Wednesday, August 02, 2006

The Loneliness of the Sit 'N' Go Player.

A while back, I studied a couple of books about single table tournament poker. I am actually a long-term winner at these. It's probably the only gambling endeavor -- aside from thoroughbred horse racing and Nintendo Ice Hockey -- that I'm in the black with. And the only reason I'm ahead at the track is that I've been miraculously lucky in cashing some huge tickets. If I were to continue betting horses, I'd eventually go broke, I'm sure. But not so with single table no-limit poker tournaments. If I were able to play them in isolation, I'd win money. Of course, I've yet to find an online poker site that allows one to only play tournaments and restricts a user's access to the cash games.

Buoyed by my charts (I had tracked my profit over the course of about 300 tournaments -- not nearly enough for statistical persuasiveness but plenty for irrational exuberance), I set out to play tournament poker as much as I could. For income. For a living. I'll never really know if it would have panned out for me, because I ended up blowing my entire bankroll at some stupid 10/20 limit game. A mega-tilt fest. Here's to my lack of self-control! People familiar with poker will know what I mean. Stuff like capping the action preflop for $40 with hands like 9-7 offsuit, just because.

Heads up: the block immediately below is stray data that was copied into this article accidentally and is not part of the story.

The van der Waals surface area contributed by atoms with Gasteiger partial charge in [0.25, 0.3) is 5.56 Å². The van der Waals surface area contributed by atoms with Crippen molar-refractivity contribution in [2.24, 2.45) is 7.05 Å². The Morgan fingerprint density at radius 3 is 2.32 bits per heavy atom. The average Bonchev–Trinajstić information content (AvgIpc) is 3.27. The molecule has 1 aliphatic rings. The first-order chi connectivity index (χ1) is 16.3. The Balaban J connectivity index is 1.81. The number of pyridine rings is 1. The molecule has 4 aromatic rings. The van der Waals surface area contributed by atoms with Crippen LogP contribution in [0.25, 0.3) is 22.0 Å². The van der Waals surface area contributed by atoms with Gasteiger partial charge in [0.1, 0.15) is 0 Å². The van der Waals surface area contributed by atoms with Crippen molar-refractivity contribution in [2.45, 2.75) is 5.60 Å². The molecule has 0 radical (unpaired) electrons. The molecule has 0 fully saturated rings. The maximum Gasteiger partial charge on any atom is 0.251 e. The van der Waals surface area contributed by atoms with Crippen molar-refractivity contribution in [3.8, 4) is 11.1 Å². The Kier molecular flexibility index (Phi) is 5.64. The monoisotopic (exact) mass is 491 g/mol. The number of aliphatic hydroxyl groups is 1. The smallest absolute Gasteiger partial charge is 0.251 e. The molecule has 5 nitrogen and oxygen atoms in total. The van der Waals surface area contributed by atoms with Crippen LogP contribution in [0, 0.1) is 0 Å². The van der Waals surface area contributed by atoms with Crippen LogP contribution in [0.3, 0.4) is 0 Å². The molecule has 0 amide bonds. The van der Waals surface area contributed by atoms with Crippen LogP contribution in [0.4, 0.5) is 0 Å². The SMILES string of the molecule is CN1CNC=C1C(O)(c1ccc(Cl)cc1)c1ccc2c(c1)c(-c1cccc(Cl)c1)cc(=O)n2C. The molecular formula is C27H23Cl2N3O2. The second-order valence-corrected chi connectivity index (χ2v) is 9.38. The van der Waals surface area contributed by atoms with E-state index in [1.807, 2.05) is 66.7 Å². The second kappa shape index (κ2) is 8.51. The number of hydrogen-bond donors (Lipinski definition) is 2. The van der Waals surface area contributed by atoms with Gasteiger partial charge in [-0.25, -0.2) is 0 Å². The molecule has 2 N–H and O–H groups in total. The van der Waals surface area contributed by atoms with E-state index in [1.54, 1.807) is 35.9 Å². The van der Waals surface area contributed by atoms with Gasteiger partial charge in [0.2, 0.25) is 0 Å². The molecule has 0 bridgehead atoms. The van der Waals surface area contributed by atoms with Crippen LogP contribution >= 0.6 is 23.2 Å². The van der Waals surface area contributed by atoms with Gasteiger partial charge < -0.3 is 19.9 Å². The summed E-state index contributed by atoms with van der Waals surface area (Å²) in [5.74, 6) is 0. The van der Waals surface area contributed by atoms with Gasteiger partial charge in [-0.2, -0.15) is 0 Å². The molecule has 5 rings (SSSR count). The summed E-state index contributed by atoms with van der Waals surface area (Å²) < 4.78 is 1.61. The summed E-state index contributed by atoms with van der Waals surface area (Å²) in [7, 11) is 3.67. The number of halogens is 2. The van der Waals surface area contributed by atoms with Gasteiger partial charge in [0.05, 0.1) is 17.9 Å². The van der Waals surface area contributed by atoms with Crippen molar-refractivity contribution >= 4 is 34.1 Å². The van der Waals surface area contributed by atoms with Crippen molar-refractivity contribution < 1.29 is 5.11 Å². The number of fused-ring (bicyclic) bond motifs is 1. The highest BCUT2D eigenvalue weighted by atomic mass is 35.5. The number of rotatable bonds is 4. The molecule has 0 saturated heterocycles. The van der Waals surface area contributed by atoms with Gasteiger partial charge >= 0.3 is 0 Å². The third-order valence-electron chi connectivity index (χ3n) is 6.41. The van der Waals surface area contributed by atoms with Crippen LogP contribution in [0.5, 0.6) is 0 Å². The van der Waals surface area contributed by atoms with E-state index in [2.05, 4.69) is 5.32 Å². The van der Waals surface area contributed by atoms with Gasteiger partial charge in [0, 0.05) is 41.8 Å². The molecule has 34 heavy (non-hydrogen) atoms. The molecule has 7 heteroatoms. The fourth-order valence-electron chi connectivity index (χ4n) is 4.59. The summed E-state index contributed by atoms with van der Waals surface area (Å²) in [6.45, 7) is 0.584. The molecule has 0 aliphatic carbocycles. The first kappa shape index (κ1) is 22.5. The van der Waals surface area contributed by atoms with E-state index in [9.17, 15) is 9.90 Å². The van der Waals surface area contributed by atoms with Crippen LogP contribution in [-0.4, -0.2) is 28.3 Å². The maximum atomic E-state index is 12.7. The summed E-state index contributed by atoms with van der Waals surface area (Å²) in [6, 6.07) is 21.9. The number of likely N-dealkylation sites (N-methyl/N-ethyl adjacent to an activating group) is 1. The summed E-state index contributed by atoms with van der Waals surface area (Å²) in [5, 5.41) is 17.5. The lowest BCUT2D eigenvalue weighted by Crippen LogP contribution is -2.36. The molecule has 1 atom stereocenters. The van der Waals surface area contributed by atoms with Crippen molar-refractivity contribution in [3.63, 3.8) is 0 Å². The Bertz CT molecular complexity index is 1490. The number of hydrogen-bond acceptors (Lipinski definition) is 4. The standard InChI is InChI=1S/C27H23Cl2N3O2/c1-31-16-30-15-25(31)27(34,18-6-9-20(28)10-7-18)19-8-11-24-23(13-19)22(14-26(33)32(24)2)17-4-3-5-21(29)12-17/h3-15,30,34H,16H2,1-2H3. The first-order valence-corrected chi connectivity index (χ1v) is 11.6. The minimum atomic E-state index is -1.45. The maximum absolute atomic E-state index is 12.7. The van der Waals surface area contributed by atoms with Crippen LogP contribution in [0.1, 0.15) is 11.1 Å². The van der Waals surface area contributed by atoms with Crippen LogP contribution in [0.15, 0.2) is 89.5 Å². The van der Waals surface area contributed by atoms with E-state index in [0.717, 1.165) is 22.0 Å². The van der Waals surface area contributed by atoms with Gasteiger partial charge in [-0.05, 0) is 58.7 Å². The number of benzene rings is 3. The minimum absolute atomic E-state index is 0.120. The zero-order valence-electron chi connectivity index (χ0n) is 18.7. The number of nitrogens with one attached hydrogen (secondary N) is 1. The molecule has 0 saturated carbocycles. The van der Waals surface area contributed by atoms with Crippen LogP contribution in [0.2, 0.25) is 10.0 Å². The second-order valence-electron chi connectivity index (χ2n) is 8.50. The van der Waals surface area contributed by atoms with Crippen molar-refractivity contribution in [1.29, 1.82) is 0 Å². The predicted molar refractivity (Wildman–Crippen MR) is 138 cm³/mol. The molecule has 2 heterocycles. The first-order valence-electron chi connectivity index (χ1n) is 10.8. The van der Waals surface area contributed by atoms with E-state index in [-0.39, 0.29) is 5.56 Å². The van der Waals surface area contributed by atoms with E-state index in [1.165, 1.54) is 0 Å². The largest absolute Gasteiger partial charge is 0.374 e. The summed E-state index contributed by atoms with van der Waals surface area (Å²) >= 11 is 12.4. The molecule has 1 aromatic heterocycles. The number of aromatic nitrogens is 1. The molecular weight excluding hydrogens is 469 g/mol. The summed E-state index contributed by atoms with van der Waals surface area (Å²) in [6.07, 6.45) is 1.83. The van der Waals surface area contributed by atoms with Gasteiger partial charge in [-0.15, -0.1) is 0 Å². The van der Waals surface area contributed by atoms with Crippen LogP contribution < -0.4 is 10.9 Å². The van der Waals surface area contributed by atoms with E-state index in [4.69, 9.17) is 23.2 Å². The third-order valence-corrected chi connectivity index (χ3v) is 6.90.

Committing these types of atrocities doesn't even occur to me at a tournament poker table. Usually with tournaments, the hand that would put me on tilt is the very hand that knocks me out of the tournament altogether. No harm done. Any residual effect is muted by the fact that you can always "start fresh" with a new tournament, which makes all the difference in the world to an obsessive-compulsive. But in cash games, it's a different story. There's just a vast expanse of card playing. It's not organized around any kind of extrinsic goal. "Winning" or "getting knocked out" are much more subjective in cash games. You could conceivably play forever. With tournaments, you have to stop at some point. The interruptions are built into the game. You can be eliminated. Or you can win. Either way, though, you're forced to leave.

I was talking to the psychiatrist about this pipe dream of playing single table tournaments to grind out a living, and she accepted the premise that I was good at it. She then asked me, "But even if you could do it, which maybe you could, is that the sort of life you want to live? Cooped up by yourself, huddled over an overworked laptop computer? Playing what is essentially a computer game robotically for hours at a time? Having no interactions with the outside world? Seeing cards flying around in your head when you aren't actually playing?"

I waited for her to finish her stirring rhetorical litany, then sat up in my chair.



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